Netflix Plans To Enter Russia In Two Years

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Video streaming giant Netflix has announced plans to provide its services to residents of Russia, a troubled market for the entertainment industry.

Although some other key players in the entertainment are leaving Russia, Netflix plans to swim against the tide and start offering its services there. Just last month NBCUniversal announced that it would be withdrawing from Russia, one of a number of global corporations considering a similar move, writes Leo Barraclough of Variety.

Netflix to battle conditions in Russia

Russia’s worsening economic situation, caused in part by sanctions and low oil prices, as well as a difficult legislative environment, which bans advertising on pay TV channels and limits the extent of foreign ownership, are discouraging foreign companies from operating in Russia.

A move into Russia would come as part of a planned global rollout for Netflix, which it hopes to complete within the next two years. After finding success in its home market in the U.S., the company’s first international markets were Canada, Latin America, the U.K., Ireland, the Nordics and the Netherlands.

Since then Netflix has launched its service in France, Germany, Austria, Switzerland, Belgium and Luxembourg, while operations are planned to start in Australia and New Zealand in March, and in Japan later this year.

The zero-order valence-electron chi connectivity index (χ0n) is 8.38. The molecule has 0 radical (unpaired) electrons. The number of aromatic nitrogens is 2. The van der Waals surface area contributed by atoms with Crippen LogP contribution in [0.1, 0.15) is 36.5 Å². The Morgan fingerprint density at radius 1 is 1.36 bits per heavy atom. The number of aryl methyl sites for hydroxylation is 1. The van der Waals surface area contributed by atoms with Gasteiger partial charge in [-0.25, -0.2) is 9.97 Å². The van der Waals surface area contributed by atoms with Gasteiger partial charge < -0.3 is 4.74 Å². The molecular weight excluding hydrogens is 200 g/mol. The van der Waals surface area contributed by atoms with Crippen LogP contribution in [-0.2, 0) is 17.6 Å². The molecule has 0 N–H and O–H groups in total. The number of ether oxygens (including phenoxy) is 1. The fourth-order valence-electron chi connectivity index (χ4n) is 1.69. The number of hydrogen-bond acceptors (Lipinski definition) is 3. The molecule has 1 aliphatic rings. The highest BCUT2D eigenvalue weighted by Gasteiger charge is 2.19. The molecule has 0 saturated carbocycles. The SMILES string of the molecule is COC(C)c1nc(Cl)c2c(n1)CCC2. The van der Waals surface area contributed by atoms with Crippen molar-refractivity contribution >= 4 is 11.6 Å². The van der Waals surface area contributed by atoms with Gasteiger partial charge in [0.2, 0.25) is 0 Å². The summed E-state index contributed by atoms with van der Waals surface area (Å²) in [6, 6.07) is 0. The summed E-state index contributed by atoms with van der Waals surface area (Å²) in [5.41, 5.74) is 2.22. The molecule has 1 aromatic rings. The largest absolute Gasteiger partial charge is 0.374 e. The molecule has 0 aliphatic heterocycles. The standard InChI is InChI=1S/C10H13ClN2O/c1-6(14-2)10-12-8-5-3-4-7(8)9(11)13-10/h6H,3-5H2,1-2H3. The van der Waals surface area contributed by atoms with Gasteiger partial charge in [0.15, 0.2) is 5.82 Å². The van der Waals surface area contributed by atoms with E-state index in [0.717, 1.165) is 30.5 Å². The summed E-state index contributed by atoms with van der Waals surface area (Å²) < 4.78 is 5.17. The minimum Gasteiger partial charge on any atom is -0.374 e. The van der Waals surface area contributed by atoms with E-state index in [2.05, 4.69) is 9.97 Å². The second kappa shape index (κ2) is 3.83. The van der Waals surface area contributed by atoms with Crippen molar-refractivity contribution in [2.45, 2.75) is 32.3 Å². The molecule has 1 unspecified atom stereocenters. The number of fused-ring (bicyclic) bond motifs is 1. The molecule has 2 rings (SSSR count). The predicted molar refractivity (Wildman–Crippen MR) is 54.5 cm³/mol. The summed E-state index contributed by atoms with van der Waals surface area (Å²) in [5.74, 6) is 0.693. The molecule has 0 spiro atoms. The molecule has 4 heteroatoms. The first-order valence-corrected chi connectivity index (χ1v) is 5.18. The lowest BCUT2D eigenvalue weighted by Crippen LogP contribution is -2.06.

Part of a global plan

“It is our ambition to be a global internet TV network,” said Joris Evers, Netflix’s head of communications for Europe, “and we expect to complete our global expansion over the next two years.”

“We would certainly hope that Russia is part of that expansion, but I am not able to share any further details at this time. We have confirmed that we will launch in Australia and New Zealand in March and in Japan later this year, but beyond that we have not announced any specific expansion plans,” he added.

Any potential entrance by Netflix into Russia will be complicated by the high levels of competition from legal, as well as illegal, operators. One legal rival is Amedia, which already has deals with Starz, HBO, CBS/Showtime, Fox, Warner Bros., Sony and ABC Studios, among others.

Despite the best efforts of the Russian government to get a better handle on pirates, illegal content could still significantly affect audience numbers for high-profile shows and movies released by Netflix.

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About the Author

Brendan Byrne
While studying economics, Brendan found himself comfortably falling down the rabbit hole of restaurant work, ultimately opening a consulting business and working as a private wine buyer. On a whim, he moved to China, and in his first week following a triumphant pub quiz victory, he found himself bleeding on the floor based on his arrogance. The same man who put him there offered him a job lecturing for the University of Wales in various sister universities throughout the Middle Kingdom. While primarily lecturing in descriptive and comparative statistics, Brendan simultaneously earned an Msc in Banking and International Finance from the University of Wales-Bangor. He's presently doing something he hates, respecting French people. Well, two, his wife and her mother in the lovely town of Antigua, Guatemala. To contact Brendan or give him an exclusive, please contact him at [email protected]

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